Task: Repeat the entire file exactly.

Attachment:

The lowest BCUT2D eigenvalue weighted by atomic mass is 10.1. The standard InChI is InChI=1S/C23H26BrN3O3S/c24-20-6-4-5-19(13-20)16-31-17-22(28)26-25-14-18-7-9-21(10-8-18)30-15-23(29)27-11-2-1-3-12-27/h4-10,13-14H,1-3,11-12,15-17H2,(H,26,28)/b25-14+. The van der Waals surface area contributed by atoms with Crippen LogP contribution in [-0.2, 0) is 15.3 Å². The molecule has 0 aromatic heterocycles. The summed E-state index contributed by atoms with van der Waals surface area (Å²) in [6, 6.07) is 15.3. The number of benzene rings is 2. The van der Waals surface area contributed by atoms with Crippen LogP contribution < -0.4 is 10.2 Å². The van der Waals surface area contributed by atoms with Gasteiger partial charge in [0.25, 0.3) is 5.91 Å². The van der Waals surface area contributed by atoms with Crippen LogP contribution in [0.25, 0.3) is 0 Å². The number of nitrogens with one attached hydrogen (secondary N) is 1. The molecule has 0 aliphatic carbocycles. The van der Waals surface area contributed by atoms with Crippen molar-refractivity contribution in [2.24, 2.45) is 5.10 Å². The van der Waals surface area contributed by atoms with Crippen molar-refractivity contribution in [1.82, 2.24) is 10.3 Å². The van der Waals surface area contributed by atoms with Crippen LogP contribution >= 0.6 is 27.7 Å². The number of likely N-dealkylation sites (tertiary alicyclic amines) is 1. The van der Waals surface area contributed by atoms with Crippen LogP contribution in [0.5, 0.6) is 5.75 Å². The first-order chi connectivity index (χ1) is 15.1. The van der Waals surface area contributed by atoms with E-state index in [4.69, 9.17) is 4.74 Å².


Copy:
The lowest BCUT2D eigenvalue weighted by atomic mass is 10.1. The standard InChI is InChI=1S/C23H26BrN3O3S/c24-20-6-4-5-19(13-20)16-31-17-22(28)26-25-14-18-7-9-21(10-8-18)30-15-23(29)27-11-2-1-3-12-27/h4-10,13-14H,1-3,11-12,15-17H2,(H,26,28)/b25-14+. The van der Waals surface area contributed by atoms with Crippen LogP contribution in [-0.2, 0) is 15.3 Å². The molecule has 0 aromatic heterocycles. The summed E-state index contributed by atoms with van der Waals surface area (Å²) in [6, 6.07) is 15.3. The number of benzene rings is 2. The van der Waals surface area contributed by atoms with Crippen LogP contribution < -0.4 is 10.2 Å². The van der Waals surface area contributed by atoms with Gasteiger partial charge in [0.25, 0.3) is 5.91 Å². The van der Waals surface area contributed by atoms with Crippen LogP contribution in [0.25, 0.3) is 0 Å². The number of nitrogens with one attached hydrogen (secondary N) is 1. The molecule has 0 aliphatic carbocycles. The van der Waals surface area contributed by atoms with Crippen molar-refractivity contribution in [2.24, 2.45) is 5.10 Å². The van der Waals surface area contributed by atoms with Crippen molar-refractivity contribution in [1.82, 2.24) is 10.3 Å². The van der Waals surface area contributed by atoms with Crippen LogP contribution >= 0.6 is 27.7 Å². The number of likely N-dealkylation sites (tertiary alicyclic amines) is 1. The van der Waals surface area contributed by atoms with Crippen LogP contribution in [0.5, 0.6) is 5.75 Å². The first-order chi connectivity index (χ1) is 15.1. The van der Waals surface area contributed by atoms with E-state index in [4.69, 9.17) is 4.74 Å².